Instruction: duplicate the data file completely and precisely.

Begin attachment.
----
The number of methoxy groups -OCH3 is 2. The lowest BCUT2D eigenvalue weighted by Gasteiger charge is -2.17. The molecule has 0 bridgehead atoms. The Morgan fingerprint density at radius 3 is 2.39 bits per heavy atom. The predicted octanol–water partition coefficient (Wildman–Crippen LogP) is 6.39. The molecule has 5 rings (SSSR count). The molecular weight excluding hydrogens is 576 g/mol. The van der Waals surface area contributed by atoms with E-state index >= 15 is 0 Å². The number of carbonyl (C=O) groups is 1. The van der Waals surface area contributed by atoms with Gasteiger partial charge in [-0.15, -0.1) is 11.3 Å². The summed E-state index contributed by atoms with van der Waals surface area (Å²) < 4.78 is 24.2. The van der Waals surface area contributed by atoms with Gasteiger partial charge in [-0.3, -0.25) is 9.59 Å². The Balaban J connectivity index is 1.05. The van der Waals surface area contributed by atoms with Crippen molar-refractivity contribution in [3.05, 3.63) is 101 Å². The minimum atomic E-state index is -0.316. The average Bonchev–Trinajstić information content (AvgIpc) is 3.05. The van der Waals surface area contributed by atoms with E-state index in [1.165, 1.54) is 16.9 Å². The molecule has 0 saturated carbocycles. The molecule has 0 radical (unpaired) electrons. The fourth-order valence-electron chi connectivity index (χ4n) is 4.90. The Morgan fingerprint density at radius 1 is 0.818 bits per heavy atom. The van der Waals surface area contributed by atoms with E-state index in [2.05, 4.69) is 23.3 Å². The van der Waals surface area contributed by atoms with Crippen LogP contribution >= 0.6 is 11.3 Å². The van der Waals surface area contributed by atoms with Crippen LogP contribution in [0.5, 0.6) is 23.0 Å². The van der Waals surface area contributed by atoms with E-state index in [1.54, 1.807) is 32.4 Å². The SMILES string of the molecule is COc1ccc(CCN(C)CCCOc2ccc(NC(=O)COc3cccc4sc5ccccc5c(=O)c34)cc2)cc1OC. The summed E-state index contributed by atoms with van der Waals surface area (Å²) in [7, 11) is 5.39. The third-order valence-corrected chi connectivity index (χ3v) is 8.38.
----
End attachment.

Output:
The number of methoxy groups -OCH3 is 2. The lowest BCUT2D eigenvalue weighted by Gasteiger charge is -2.17. The molecule has 0 bridgehead atoms. The Morgan fingerprint density at radius 3 is 2.39 bits per heavy atom. The predicted octanol–water partition coefficient (Wildman–Crippen LogP) is 6.39. The molecule has 5 rings (SSSR count). The molecular weight excluding hydrogens is 576 g/mol. The van der Waals surface area contributed by atoms with E-state index >= 15 is 0 Å². The number of carbonyl (C=O) groups is 1. The van der Waals surface area contributed by atoms with Gasteiger partial charge in [-0.15, -0.1) is 11.3 Å². The summed E-state index contributed by atoms with van der Waals surface area (Å²) < 4.78 is 24.2. The van der Waals surface area contributed by atoms with Gasteiger partial charge in [-0.3, -0.25) is 9.59 Å². The Balaban J connectivity index is 1.05. The van der Waals surface area contributed by atoms with Crippen molar-refractivity contribution in [3.05, 3.63) is 101 Å². The minimum atomic E-state index is -0.316. The average Bonchev–Trinajstić information content (AvgIpc) is 3.05. The van der Waals surface area contributed by atoms with E-state index in [1.165, 1.54) is 16.9 Å². The molecule has 0 saturated carbocycles. The molecule has 0 radical (unpaired) electrons. The fourth-order valence-electron chi connectivity index (χ4n) is 4.90. The Morgan fingerprint density at radius 1 is 0.818 bits per heavy atom. The van der Waals surface area contributed by atoms with E-state index in [2.05, 4.69) is 23.3 Å². The van der Waals surface area contributed by atoms with Crippen LogP contribution >= 0.6 is 11.3 Å². The van der Waals surface area contributed by atoms with Crippen LogP contribution in [0.5, 0.6) is 23.0 Å². The van der Waals surface area contributed by atoms with E-state index in [1.54, 1.807) is 32.4 Å². The SMILES string of the molecule is COc1ccc(CCN(C)CCCOc2ccc(NC(=O)COc3cccc4sc5ccccc5c(=O)c34)cc2)cc1OC. The summed E-state index contributed by atoms with van der Waals surface area (Å²) in [7, 11) is 5.39. The third-order valence-corrected chi connectivity index (χ3v) is 8.38.